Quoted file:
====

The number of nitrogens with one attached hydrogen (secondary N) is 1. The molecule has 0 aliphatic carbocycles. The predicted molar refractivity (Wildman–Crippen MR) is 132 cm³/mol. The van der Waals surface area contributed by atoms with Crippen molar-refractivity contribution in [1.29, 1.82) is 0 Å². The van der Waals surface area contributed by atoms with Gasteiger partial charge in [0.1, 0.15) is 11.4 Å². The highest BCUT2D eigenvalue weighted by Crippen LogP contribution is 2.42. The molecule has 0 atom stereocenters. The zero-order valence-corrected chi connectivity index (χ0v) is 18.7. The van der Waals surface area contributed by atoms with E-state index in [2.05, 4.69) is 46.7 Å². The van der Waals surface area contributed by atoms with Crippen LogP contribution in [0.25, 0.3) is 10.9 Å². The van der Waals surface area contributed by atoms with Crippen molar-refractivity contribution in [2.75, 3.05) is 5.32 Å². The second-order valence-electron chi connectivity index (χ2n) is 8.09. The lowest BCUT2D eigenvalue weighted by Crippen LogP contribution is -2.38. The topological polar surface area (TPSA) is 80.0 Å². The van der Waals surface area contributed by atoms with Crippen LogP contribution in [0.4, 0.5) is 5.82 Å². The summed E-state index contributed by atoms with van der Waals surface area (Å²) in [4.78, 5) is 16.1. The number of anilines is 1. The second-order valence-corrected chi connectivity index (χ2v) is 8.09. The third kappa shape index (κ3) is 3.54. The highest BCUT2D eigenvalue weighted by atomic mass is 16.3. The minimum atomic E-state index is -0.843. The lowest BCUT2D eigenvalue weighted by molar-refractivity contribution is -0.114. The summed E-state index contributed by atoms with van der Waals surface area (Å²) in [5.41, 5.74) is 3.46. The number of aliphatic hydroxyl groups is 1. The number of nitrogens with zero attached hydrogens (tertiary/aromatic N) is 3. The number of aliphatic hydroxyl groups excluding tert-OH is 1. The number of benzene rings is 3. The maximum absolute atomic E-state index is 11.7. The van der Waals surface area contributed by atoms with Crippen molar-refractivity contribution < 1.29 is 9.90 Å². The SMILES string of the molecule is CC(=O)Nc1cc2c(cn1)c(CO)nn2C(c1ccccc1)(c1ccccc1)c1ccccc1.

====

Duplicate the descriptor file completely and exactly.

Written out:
The number of nitrogens with one attached hydrogen (secondary N) is 1. The molecule has 0 aliphatic carbocycles. The predicted molar refractivity (Wildman–Crippen MR) is 132 cm³/mol. The van der Waals surface area contributed by atoms with Crippen molar-refractivity contribution in [1.29, 1.82) is 0 Å². The van der Waals surface area contributed by atoms with Gasteiger partial charge in [0.1, 0.15) is 11.4 Å². The highest BCUT2D eigenvalue weighted by Crippen LogP contribution is 2.42. The molecule has 0 atom stereocenters. The zero-order valence-corrected chi connectivity index (χ0v) is 18.7. The van der Waals surface area contributed by atoms with E-state index in [2.05, 4.69) is 46.7 Å². The van der Waals surface area contributed by atoms with Crippen LogP contribution in [0.25, 0.3) is 10.9 Å². The van der Waals surface area contributed by atoms with Crippen molar-refractivity contribution in [2.75, 3.05) is 5.32 Å². The second-order valence-electron chi connectivity index (χ2n) is 8.09. The lowest BCUT2D eigenvalue weighted by Crippen LogP contribution is -2.38. The topological polar surface area (TPSA) is 80.0 Å². The van der Waals surface area contributed by atoms with Crippen LogP contribution in [0.4, 0.5) is 5.82 Å². The summed E-state index contributed by atoms with van der Waals surface area (Å²) in [4.78, 5) is 16.1. The number of anilines is 1. The second-order valence-corrected chi connectivity index (χ2v) is 8.09. The third kappa shape index (κ3) is 3.54. The highest BCUT2D eigenvalue weighted by atomic mass is 16.3. The minimum atomic E-state index is -0.843. The lowest BCUT2D eigenvalue weighted by molar-refractivity contribution is -0.114. The summed E-state index contributed by atoms with van der Waals surface area (Å²) in [5.41, 5.74) is 3.46. The number of aliphatic hydroxyl groups is 1. The number of nitrogens with zero attached hydrogens (tertiary/aromatic N) is 3. The number of aliphatic hydroxyl groups excluding tert-OH is 1. The number of benzene rings is 3. The maximum absolute atomic E-state index is 11.7. The van der Waals surface area contributed by atoms with Crippen molar-refractivity contribution < 1.29 is 9.90 Å². The SMILES string of the molecule is CC(=O)Nc1cc2c(cn1)c(CO)nn2C(c1ccccc1)(c1ccccc1)c1ccccc1.